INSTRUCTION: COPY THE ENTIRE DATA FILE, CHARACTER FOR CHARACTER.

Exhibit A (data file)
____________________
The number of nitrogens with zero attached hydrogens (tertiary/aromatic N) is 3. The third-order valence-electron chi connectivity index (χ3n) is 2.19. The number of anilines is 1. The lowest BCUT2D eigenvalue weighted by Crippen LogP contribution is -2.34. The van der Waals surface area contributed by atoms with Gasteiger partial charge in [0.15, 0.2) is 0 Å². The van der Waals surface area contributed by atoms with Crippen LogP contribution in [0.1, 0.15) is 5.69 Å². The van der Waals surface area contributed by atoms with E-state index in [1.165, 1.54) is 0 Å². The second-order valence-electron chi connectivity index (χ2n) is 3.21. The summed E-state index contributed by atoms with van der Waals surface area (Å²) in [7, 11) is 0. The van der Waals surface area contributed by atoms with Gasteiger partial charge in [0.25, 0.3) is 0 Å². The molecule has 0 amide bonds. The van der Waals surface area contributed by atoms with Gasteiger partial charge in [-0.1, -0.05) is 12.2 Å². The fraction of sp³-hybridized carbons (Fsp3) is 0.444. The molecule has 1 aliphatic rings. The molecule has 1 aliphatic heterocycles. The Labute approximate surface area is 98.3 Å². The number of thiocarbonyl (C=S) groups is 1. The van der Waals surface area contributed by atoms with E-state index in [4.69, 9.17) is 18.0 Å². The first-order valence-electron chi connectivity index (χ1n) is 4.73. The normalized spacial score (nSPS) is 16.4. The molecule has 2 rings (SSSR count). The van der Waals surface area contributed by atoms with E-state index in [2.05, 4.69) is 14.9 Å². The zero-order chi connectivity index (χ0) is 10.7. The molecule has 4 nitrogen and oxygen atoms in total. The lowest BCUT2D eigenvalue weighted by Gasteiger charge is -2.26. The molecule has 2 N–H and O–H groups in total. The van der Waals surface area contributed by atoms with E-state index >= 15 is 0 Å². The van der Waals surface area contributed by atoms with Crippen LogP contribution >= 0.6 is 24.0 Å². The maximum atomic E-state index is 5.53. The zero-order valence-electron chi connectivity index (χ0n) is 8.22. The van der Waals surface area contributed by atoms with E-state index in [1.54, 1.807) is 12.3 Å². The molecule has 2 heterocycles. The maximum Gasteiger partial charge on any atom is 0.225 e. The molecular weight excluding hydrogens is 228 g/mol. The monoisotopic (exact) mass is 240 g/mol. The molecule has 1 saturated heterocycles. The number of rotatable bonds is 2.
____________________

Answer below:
The number of nitrogens with zero attached hydrogens (tertiary/aromatic N) is 3. The third-order valence-electron chi connectivity index (χ3n) is 2.19. The number of anilines is 1. The lowest BCUT2D eigenvalue weighted by Crippen LogP contribution is -2.34. The van der Waals surface area contributed by atoms with Gasteiger partial charge in [0.15, 0.2) is 0 Å². The van der Waals surface area contributed by atoms with Crippen LogP contribution in [0.1, 0.15) is 5.69 Å². The van der Waals surface area contributed by atoms with E-state index in [1.165, 1.54) is 0 Å². The second-order valence-electron chi connectivity index (χ2n) is 3.21. The summed E-state index contributed by atoms with van der Waals surface area (Å²) in [7, 11) is 0. The van der Waals surface area contributed by atoms with Gasteiger partial charge in [0.25, 0.3) is 0 Å². The molecule has 0 amide bonds. The van der Waals surface area contributed by atoms with Gasteiger partial charge in [-0.1, -0.05) is 12.2 Å². The fraction of sp³-hybridized carbons (Fsp3) is 0.444. The molecule has 1 aliphatic rings. The molecule has 1 aliphatic heterocycles. The Labute approximate surface area is 98.3 Å². The number of thiocarbonyl (C=S) groups is 1. The van der Waals surface area contributed by atoms with E-state index in [4.69, 9.17) is 18.0 Å². The first-order valence-electron chi connectivity index (χ1n) is 4.73. The normalized spacial score (nSPS) is 16.4. The molecule has 2 rings (SSSR count). The van der Waals surface area contributed by atoms with E-state index in [2.05, 4.69) is 14.9 Å². The zero-order chi connectivity index (χ0) is 10.7. The molecule has 4 nitrogen and oxygen atoms in total. The lowest BCUT2D eigenvalue weighted by Gasteiger charge is -2.26. The molecule has 2 N–H and O–H groups in total. The van der Waals surface area contributed by atoms with E-state index >= 15 is 0 Å². The van der Waals surface area contributed by atoms with Crippen LogP contribution >= 0.6 is 24.0 Å². The maximum atomic E-state index is 5.53. The zero-order valence-electron chi connectivity index (χ0n) is 8.22. The van der Waals surface area contributed by atoms with E-state index in [1.54, 1.807) is 12.3 Å². The molecule has 2 heterocycles. The maximum Gasteiger partial charge on any atom is 0.225 e. The molecular weight excluding hydrogens is 228 g/mol. The monoisotopic (exact) mass is 240 g/mol. The molecule has 1 saturated heterocycles. The number of rotatable bonds is 2.